In August 1939, the newly formed Jamaica Birth Control League opened the island’s first birth control clinic in Kingston to distribute diaphragms at cost or free to working-class women. To advertise their services, the League published a small, discreet notice in the “Wanted” section of the Daily Gleaner, the island’s main newspaper. Within a year, some 500 women had written passionate letters to the League from across the island; thousands more would show up at the clinic’s doorstep, eager to seize on new methods for controlling reproduction.
As nations brace to firm up their borders in 2017, a short history of people who inhabited the periphery reminds us of the role boundaries played in an earlier era of globalization. The early woodcuts that helped define this periphery offer a window into the history of knowledge about the Other and also tell us something about the early stages of visual epistemology.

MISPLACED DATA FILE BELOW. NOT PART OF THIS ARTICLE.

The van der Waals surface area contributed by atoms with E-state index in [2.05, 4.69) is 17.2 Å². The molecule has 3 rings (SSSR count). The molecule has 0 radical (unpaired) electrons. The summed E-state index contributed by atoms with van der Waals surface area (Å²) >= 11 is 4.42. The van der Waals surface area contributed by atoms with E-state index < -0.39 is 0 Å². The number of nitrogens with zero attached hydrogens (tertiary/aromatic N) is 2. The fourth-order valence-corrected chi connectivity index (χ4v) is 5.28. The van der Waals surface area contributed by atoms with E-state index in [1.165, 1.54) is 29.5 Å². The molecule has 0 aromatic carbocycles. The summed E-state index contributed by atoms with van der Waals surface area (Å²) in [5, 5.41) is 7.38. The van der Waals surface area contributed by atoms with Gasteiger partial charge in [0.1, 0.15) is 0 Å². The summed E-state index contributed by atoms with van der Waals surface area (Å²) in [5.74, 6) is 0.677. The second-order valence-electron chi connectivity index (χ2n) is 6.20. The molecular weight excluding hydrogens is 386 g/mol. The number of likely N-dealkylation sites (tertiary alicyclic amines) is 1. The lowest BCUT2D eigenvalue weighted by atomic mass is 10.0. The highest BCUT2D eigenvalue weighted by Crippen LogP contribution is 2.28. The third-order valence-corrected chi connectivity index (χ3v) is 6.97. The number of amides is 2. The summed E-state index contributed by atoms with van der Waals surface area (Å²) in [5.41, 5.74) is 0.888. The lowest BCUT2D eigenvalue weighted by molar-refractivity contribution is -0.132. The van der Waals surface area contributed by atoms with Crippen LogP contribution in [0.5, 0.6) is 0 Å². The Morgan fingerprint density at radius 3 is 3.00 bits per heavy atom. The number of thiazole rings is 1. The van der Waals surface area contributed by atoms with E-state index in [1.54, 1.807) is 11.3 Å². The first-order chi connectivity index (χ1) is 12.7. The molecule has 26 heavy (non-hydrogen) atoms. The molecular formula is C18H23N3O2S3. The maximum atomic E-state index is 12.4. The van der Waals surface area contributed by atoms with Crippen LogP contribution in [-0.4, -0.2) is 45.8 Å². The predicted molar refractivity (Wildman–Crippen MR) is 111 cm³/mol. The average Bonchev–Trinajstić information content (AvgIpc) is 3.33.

Throughout antiquity and the middle ages, a lively band of monsters lived along the edge of the known world. While discrediting the humanity of certain specimens of mankind has a venerable tradition in the history of othering, at some point, the monstrous assumed human form. In the sixteenth century, temporary visas were issued to these monstrous races and they became human. We have something to learn from the scrutiny generated by this close-up view, a relativism almost forgotten in contemporary treatment of outsiders. The visualization of the Other helped to stabilize subjects for investigation and gave rise to new knowledge structures.
In 1903, the Austrian journalist Emil Löbl observed that “many of today’s readers” see their newspaper as a “universal encyclopedia,” the study of which, they believed, satisfied their duty as “cultivated people” (Kulturmenschen) to stay informed. Whether or not this was a positive development, journalists needed to recognize that “modern readers expected of newspapers the greatest degree of universality, the widest variety, the most complete abundance of content.”